Monday, July 9, 2018

How to invest in parking spaces


Investing in parking spaces is not for the faint of heart, but in several situations can produce excellent returns.  The reason I loved it was because there wasn’t the hassles of renting an residential space.


Do your homework up front as if you were purchasing an investment property. 

Calculate your annual gross rental yield and compare it to the risk free rate.  I always like to see a yield of above 12%.  Calculate the CAP rate and P/E ratio.  CAP has to be above 8% to make it worth my time.  This is nothing new for the seasoned real estate investor. 

The most important thing is comps.  How desperate are people for spaces and how much are they willing to pay.  It doesn’t take much effort to figure this out, however it is essential.  Get your ass out there and look for spaces to rent.  See how difficult it is to pick one up.  If its easy and people are willing to negotiate, find another area.  This is where the money is made so don't be lazy.  SpotHero and SPACER are great resources to provide data and comps.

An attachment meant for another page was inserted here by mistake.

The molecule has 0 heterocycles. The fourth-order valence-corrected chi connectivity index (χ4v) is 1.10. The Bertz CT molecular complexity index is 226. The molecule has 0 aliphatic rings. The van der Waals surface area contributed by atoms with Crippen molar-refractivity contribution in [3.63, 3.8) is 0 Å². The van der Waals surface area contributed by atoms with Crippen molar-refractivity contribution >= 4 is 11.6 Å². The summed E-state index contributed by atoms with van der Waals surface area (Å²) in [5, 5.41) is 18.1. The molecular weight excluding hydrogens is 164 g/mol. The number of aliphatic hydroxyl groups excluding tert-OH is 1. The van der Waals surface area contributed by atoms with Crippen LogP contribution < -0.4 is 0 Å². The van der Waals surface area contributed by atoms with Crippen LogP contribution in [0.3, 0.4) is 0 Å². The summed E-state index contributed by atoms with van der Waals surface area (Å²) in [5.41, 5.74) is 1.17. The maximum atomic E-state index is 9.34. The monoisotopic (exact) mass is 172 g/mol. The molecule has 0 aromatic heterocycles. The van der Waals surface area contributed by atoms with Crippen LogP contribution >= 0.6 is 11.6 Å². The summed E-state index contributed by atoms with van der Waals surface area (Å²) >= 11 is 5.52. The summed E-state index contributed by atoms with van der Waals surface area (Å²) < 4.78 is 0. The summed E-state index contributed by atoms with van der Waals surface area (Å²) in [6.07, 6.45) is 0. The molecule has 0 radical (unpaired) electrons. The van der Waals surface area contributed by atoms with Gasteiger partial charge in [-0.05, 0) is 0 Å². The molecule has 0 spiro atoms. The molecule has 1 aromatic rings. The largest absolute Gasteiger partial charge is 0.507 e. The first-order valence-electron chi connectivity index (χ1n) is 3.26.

Income first, appreciation second.  However, appreciation can take off in certain scenarios especially around new developments.  It doesn't hurt to spend some time at the county building and find out what the parking allotment around new developments and do a little math with existing demographics.

Parking spaces have many complexities.  They are often deeded with condos, there can be several restrictions and you cannot get a mortgage for them. It's a cash game unless you want to embark on some P2P lending.  It’s these same difficulties that that make these investments interesting since they keep most investors away.

From the NY times:  Marc Wisotsky and his partner, Jackie Lew, bought two spaces in 2005 in a parking garage near their home in Park Slope, Brooklyn, for around $45,000 each. They used one and rented out the other for $600 a month, pocketing $310 after taxes and the garage fee.  It was a tidy, reliable income, Mr. Wisotsky said, but the real payoff came when he and Ms. Lew sold their extra space last year for $285,000. “We could have gotten more — the prices just keep going up and up,” he said. “There are never as many parking spaces as residential units being built.”

Check out this ridiculous story.  Makes me want to get back in the game!

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